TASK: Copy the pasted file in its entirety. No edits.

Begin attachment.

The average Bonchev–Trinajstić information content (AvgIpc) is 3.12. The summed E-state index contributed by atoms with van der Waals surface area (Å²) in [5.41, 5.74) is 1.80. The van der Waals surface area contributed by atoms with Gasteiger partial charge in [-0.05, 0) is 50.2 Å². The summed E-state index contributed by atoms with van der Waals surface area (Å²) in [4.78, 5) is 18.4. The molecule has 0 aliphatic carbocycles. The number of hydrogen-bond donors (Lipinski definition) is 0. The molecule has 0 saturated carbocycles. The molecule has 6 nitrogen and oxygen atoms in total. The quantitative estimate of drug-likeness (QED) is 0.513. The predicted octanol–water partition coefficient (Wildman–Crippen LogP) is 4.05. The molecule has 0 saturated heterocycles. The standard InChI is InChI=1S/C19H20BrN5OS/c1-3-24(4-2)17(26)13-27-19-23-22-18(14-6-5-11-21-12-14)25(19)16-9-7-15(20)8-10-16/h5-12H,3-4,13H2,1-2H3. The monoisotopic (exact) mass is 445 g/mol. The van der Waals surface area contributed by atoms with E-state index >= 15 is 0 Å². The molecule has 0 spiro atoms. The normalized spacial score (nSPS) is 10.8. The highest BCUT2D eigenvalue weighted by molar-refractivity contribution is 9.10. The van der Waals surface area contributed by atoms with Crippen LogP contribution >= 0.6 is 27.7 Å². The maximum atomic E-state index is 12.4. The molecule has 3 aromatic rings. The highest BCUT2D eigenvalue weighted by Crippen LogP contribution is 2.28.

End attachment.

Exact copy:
The average Bonchev–Trinajstić information content (AvgIpc) is 3.12. The summed E-state index contributed by atoms with van der Waals surface area (Å²) in [5.41, 5.74) is 1.80. The van der Waals surface area contributed by atoms with Gasteiger partial charge in [-0.05, 0) is 50.2 Å². The summed E-state index contributed by atoms with van der Waals surface area (Å²) in [4.78, 5) is 18.4. The molecule has 0 aliphatic carbocycles. The number of hydrogen-bond donors (Lipinski definition) is 0. The molecule has 0 saturated carbocycles. The molecule has 6 nitrogen and oxygen atoms in total. The quantitative estimate of drug-likeness (QED) is 0.513. The predicted octanol–water partition coefficient (Wildman–Crippen LogP) is 4.05. The molecule has 0 saturated heterocycles. The standard InChI is InChI=1S/C19H20BrN5OS/c1-3-24(4-2)17(26)13-27-19-23-22-18(14-6-5-11-21-12-14)25(19)16-9-7-15(20)8-10-16/h5-12H,3-4,13H2,1-2H3. The monoisotopic (exact) mass is 445 g/mol. The van der Waals surface area contributed by atoms with E-state index >= 15 is 0 Å². The molecule has 0 spiro atoms. The normalized spacial score (nSPS) is 10.8. The highest BCUT2D eigenvalue weighted by molar-refractivity contribution is 9.10. The van der Waals surface area contributed by atoms with Crippen LogP contribution >= 0.6 is 27.7 Å². The maximum atomic E-state index is 12.4. The molecule has 3 aromatic rings. The highest BCUT2D eigenvalue weighted by Crippen LogP contribution is 2.28.